"The latest study I've seen from McKinsey indicates that if you look back five years, China's middle class had about 50 million people in it, if you look ahead five years it will have ten times that number in it. And I feel like we're reasonably well positioned in China. I'm sure we can do better, but I think we're doing fairly well there. It's not the only market that we're working on, obviously—I was really impressed last quarter with our progress in Vietnam and Indonesia and India among others."
Cook later added, "if you look at China as an example, it's over 50 percent of people that bought a 6 and a 6 Plus were buying their first iPhone."
It's hard to mistake the fact that Cook painted a clear picture that did not in any way resemble an end of the line for iPhone growth. So to issue a report that claims 'Peak iPhone may be possible, in a worst case scenario' makes it sound like Huberty wasn't paying attention or didn't care.
Return of the channel check
In early November, just over a week after Cook's comments, Credit Suisse used CNBC to announce that Apple had "cut production" orders by 10 percent, and offered an estimate for 2016 that Apple would sell 222 million iPhones, 2 million fewer than Huberty's subsequent "worst case scenario."
Apple's stock took a dive. One month later, Credit Suisse analyst Kulbinder Garcha was back with another virtually identical report, again citing "supply chain" checks, and again reversing the climb Apple's shares had taken in recovery from the last report.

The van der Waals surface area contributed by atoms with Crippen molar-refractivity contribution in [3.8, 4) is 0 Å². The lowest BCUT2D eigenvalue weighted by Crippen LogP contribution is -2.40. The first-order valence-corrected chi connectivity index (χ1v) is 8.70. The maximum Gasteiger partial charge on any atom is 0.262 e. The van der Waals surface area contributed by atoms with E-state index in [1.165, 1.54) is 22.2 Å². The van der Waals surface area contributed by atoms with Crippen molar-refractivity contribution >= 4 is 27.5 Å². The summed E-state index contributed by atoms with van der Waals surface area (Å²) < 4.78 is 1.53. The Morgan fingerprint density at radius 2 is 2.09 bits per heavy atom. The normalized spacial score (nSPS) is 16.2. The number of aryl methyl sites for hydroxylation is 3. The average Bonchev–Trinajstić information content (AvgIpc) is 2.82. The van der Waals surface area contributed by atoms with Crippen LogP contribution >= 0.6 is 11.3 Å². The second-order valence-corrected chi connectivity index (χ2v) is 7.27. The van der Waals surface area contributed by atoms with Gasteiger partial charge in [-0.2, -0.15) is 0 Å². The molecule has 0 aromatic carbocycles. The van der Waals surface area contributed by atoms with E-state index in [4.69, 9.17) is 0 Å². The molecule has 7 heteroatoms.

Huberty issued her own channel check report two weeks later, helping to drive Apple's stock back down again to the point where the stock is now lower than it was before Cook described, from the inside, what was actually happening with iPhone sales worldwide.
At this point, Apple's ex-cash market cap is now lower than Alphabet, a company that earns less than a third the revenues or cash flow. Apple's quarterly revenue growth is also over 70 percent greater. If Apple were valued like Alphabet, it would be currently priced at around $330 rather than $112.42.
If Apple were valued like Alphabet, it would be currently priced at around $330 rather than $112.42
Who's winning the most from Apple's irrationally low stock price? Ironically, it's Apple and its shareholders. That's because Apple has been burning through its capital return program, buying back billions worth of shares at prices that are stupidly low.
Apple has at least $36 billion left from its $140 billion earmarked for buybacks, making dips in the stock an opportunity to buy more shares than it otherwise could, if Apple were given a current valuation similar to its less profitable peers that are growing more slowly.
Over the last quarter, Apple spent $14 billion buying back nearly 122 million shares, representing an average price of around $114.75. This quarter, Apple has the potential to buy back as many or even more, with share prices already having dipped as low as $109. The more shares Apple can buy with its cash, the bigger impact it can have on retiring shares, which drives its Earnings Per Share metrics upward and concentrates the value of Apple across a smaller number of outstanding shares.
What may be less obvious is whether the channel-checking bankers simply don't understand Apple, or whether they fully understand that issuing dire-sounding warnings about future "worst case scenario" iPhone number shipments while at the same time maintaining a buy rating and a target stock price of $143 (27 percent higher than it currently sits) will result in exactly what they want to happen.
On Topic: Investor
- Pokemon Go could add $3B to Apple revenues, analyst says
- Unexpected success of iPhone SE predicted to drop Apple's average selling price to $637
- 'Very low' expectations for Apple earnings set up positive risk/reward, Wells Fargo says
- Barclays lowers AAPL target to $115 on overall problems in smartphone demand
- Wall Street expects Apple shipped 40M iPhones in June quarter, down from 47.5M a year ago